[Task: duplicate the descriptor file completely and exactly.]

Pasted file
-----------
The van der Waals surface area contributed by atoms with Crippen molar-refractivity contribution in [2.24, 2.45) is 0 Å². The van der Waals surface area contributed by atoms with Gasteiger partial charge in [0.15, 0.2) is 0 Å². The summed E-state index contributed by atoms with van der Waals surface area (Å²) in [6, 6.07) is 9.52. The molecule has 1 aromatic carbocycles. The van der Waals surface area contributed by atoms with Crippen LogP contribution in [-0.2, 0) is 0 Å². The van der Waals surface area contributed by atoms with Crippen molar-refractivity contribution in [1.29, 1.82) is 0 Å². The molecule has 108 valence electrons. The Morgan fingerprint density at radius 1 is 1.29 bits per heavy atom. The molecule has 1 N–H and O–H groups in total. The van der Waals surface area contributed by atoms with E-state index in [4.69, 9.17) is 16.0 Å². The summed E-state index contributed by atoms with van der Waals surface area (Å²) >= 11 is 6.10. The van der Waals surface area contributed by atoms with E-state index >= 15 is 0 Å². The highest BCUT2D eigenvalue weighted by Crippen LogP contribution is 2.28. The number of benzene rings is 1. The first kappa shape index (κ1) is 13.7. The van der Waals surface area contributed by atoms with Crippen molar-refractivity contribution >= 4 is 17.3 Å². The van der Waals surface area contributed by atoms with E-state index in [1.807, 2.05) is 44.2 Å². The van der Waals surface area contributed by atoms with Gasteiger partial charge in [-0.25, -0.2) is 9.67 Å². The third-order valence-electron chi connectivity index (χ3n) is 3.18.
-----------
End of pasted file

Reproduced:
The van der Waals surface area contributed by atoms with Crippen molar-refractivity contribution in [2.24, 2.45) is 0 Å². The van der Waals surface area contributed by atoms with Gasteiger partial charge in [0.15, 0.2) is 0 Å². The summed E-state index contributed by atoms with van der Waals surface area (Å²) in [6, 6.07) is 9.52. The molecule has 1 aromatic carbocycles. The van der Waals surface area contributed by atoms with Crippen LogP contribution in [-0.2, 0) is 0 Å². The van der Waals surface area contributed by atoms with Crippen molar-refractivity contribution in [1.29, 1.82) is 0 Å². The molecule has 108 valence electrons. The Morgan fingerprint density at radius 1 is 1.29 bits per heavy atom. The molecule has 1 N–H and O–H groups in total. The van der Waals surface area contributed by atoms with E-state index in [4.69, 9.17) is 16.0 Å². The summed E-state index contributed by atoms with van der Waals surface area (Å²) >= 11 is 6.10. The van der Waals surface area contributed by atoms with E-state index >= 15 is 0 Å². The highest BCUT2D eigenvalue weighted by Crippen LogP contribution is 2.28. The number of benzene rings is 1. The first kappa shape index (κ1) is 13.7. The van der Waals surface area contributed by atoms with Crippen molar-refractivity contribution >= 4 is 17.3 Å². The van der Waals surface area contributed by atoms with E-state index in [1.807, 2.05) is 44.2 Å². The van der Waals surface area contributed by atoms with Gasteiger partial charge in [-0.25, -0.2) is 9.67 Å². The third-order valence-electron chi connectivity index (χ3n) is 3.18.